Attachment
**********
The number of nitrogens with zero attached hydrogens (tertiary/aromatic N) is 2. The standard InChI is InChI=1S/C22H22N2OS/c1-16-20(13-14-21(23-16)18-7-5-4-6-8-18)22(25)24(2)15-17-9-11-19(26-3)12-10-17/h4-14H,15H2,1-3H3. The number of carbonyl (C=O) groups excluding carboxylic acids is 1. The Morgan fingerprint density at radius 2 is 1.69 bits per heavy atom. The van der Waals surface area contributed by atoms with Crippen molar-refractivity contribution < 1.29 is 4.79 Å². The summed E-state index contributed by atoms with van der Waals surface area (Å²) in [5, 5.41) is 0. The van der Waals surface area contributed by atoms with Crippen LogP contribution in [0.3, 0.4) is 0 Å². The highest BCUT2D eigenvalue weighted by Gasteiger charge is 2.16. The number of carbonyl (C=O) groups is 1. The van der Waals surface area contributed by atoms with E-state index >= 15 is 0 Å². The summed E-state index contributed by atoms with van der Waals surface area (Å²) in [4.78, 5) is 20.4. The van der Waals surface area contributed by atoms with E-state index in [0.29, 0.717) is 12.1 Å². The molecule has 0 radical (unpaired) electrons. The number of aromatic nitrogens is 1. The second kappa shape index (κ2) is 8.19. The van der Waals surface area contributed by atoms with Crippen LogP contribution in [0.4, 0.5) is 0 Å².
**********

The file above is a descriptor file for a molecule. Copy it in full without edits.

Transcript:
The number of nitrogens with zero attached hydrogens (tertiary/aromatic N) is 2. The standard InChI is InChI=1S/C22H22N2OS/c1-16-20(13-14-21(23-16)18-7-5-4-6-8-18)22(25)24(2)15-17-9-11-19(26-3)12-10-17/h4-14H,15H2,1-3H3. The number of carbonyl (C=O) groups excluding carboxylic acids is 1. The Morgan fingerprint density at radius 2 is 1.69 bits per heavy atom. The van der Waals surface area contributed by atoms with Crippen molar-refractivity contribution < 1.29 is 4.79 Å². The summed E-state index contributed by atoms with van der Waals surface area (Å²) in [5, 5.41) is 0. The van der Waals surface area contributed by atoms with Crippen LogP contribution in [0.3, 0.4) is 0 Å². The highest BCUT2D eigenvalue weighted by Gasteiger charge is 2.16. The number of carbonyl (C=O) groups is 1. The van der Waals surface area contributed by atoms with E-state index >= 15 is 0 Å². The summed E-state index contributed by atoms with van der Waals surface area (Å²) in [4.78, 5) is 20.4. The van der Waals surface area contributed by atoms with E-state index in [0.29, 0.717) is 12.1 Å². The molecule has 0 radical (unpaired) electrons. The number of aromatic nitrogens is 1. The second kappa shape index (κ2) is 8.19. The van der Waals surface area contributed by atoms with Crippen LogP contribution in [0.4, 0.5) is 0 Å².